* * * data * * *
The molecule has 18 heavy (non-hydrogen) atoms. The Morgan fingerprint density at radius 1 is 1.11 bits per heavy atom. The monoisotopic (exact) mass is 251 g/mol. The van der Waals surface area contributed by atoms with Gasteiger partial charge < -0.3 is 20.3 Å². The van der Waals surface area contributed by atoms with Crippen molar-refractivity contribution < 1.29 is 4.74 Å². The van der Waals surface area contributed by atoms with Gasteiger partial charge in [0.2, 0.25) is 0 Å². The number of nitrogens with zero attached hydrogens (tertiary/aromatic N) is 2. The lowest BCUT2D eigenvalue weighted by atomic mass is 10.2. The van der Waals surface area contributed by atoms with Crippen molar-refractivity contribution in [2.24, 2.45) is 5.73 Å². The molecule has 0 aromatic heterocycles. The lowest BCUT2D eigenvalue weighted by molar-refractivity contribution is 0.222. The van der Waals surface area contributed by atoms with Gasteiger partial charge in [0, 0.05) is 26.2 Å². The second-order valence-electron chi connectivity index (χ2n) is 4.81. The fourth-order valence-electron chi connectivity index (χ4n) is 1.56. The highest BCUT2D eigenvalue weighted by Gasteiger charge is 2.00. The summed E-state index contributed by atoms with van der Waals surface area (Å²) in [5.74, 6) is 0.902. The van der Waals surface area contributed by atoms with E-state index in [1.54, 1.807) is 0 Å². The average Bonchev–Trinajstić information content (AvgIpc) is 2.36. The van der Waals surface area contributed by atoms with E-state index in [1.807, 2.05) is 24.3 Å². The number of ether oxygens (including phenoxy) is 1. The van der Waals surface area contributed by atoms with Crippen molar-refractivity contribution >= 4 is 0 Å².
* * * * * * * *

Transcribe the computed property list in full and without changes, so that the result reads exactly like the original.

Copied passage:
The molecule has 18 heavy (non-hydrogen) atoms. The Morgan fingerprint density at radius 1 is 1.11 bits per heavy atom. The monoisotopic (exact) mass is 251 g/mol. The van der Waals surface area contributed by atoms with Gasteiger partial charge < -0.3 is 20.3 Å². The van der Waals surface area contributed by atoms with Crippen molar-refractivity contribution < 1.29 is 4.74 Å². The van der Waals surface area contributed by atoms with Gasteiger partial charge in [0.2, 0.25) is 0 Å². The number of nitrogens with zero attached hydrogens (tertiary/aromatic N) is 2. The lowest BCUT2D eigenvalue weighted by atomic mass is 10.2. The van der Waals surface area contributed by atoms with Crippen molar-refractivity contribution in [2.24, 2.45) is 5.73 Å². The molecule has 0 aromatic heterocycles. The lowest BCUT2D eigenvalue weighted by molar-refractivity contribution is 0.222. The van der Waals surface area contributed by atoms with Gasteiger partial charge in [0, 0.05) is 26.2 Å². The second-order valence-electron chi connectivity index (χ2n) is 4.81. The fourth-order valence-electron chi connectivity index (χ4n) is 1.56. The highest BCUT2D eigenvalue weighted by Gasteiger charge is 2.00. The summed E-state index contributed by atoms with van der Waals surface area (Å²) in [5.74, 6) is 0.902. The van der Waals surface area contributed by atoms with E-state index in [1.54, 1.807) is 0 Å². The average Bonchev–Trinajstić information content (AvgIpc) is 2.36. The van der Waals surface area contributed by atoms with E-state index in [1.807, 2.05) is 24.3 Å². The number of ether oxygens (including phenoxy) is 1. The van der Waals surface area contributed by atoms with Crippen molar-refractivity contribution >= 4 is 0 Å².